My Adventures In Photography

A while back I started a photography column for my hometown's local newspaper — you'll find all of my columns from those pages here as well as new ones that I write.

To see all of my blog posts to date, click here.

Photography is for the birds

Well, photography isn’t totally for the birds, but I do like to take photos of them from time to time.

No, I’m not a birder, but that doesn’t mean I don’t enjoy trying to get good images of the little majestic flap-flaps that grace our skies.

Obviously, some birds are more rare to see than others. For this post I went to my great-grandmother’s house and took photos out near her bird feeders. It’s fairly easy to get photos at that location because there are almost always birds present.

I have had the opportunity to shoot bald eagles here in the local area. It’s rare, but I definitely whip the car around when I spot one on my commute.

Is there a secret to bird photography?

Not really, but there are some things to keep in mind.

Having a shallow depth of field by using wide apertures puts you at a disadvantage if a bird decides to suddenly move from a sitting position. In the photo above, I was fortunate that my subject decided to stay still. I kept my aperture at f/4.5 to get a nice blurry bokeh while still keeping my subject nice and sharp.

Normally, if there is enough light I would suggest using an aperture of f/4 and up. Your shutter speed may suffer because of that, but you’ll have a higher chance of capturing a sharp image of your subject if it decides to take flight without warning.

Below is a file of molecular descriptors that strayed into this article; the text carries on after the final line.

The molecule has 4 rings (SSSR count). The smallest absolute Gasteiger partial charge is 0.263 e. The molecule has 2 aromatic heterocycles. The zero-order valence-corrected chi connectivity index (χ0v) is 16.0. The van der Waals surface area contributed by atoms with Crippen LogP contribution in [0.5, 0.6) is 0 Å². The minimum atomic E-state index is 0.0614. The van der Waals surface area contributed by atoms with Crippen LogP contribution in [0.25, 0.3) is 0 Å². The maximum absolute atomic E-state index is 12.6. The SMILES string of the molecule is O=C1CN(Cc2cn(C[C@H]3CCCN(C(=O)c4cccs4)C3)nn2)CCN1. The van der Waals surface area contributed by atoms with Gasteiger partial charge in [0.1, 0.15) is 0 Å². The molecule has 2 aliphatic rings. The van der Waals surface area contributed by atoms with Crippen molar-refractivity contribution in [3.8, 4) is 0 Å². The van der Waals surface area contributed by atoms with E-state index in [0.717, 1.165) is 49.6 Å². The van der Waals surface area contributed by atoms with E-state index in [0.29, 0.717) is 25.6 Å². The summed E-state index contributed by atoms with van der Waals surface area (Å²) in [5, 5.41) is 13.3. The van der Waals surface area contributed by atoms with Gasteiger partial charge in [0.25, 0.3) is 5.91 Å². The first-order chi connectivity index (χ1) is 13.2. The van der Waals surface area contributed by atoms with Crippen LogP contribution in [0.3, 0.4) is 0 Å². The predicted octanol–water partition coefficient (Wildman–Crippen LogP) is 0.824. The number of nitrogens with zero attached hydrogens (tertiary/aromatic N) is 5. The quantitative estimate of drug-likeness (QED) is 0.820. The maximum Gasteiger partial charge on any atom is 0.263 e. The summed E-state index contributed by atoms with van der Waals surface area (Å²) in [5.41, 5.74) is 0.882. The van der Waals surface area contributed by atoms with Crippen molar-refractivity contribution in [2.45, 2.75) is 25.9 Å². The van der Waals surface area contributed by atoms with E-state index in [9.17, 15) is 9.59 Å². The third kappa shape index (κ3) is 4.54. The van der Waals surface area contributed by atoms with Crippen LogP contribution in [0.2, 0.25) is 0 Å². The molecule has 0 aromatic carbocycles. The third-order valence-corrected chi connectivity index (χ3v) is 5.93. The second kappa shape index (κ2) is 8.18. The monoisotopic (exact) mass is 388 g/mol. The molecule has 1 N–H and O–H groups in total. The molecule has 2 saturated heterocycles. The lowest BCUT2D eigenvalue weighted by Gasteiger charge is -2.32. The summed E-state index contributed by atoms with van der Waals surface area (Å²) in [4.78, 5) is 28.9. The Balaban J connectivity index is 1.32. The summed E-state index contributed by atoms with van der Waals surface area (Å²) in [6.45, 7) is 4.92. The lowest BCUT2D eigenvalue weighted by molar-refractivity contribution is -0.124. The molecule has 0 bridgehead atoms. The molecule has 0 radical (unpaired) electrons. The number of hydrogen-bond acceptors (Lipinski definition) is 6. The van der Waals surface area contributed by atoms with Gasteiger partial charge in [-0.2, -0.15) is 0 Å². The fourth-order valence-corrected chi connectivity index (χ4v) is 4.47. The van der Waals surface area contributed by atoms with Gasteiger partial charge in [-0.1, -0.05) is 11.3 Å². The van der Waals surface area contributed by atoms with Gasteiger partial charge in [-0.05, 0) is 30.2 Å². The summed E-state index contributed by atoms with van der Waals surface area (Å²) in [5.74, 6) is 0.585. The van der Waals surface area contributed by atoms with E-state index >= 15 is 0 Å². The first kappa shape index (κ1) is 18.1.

Using a higher aperture might mean sacrificing shutter speed or ISO if a bird takes flight and you want a shot of that bird in flight.

A flash can come in handy at that point as fill light. If you have the time and patience to set up an external flash and sync it up so you can get a good photo, more power to you. That’s definitely a viable option.

Taking photos of birds also is a bit tricky because, like most animals, birds are very aware of your presence when you walk near their feeder.

Thankfully, their short attention span is their downfall. If you sit near the feeder for long enough (sitting very still), most birds will revisit the feeder despite your looming scarecrow-esque presence — or, at least mine; I’m very tall.

Using a telephoto lens also can help because you won’t have to be as close to the birds in order to get the shot. My 70-200mm is great for bird photography when I’m babysitting a feeder. I’d prefer a 300mm or more if I were out looking for bald eagles or chicken hawks.
They aren’t as friendly if you get close.

The next post is the start of a new series about photo manipulation using Adobe Photoshop.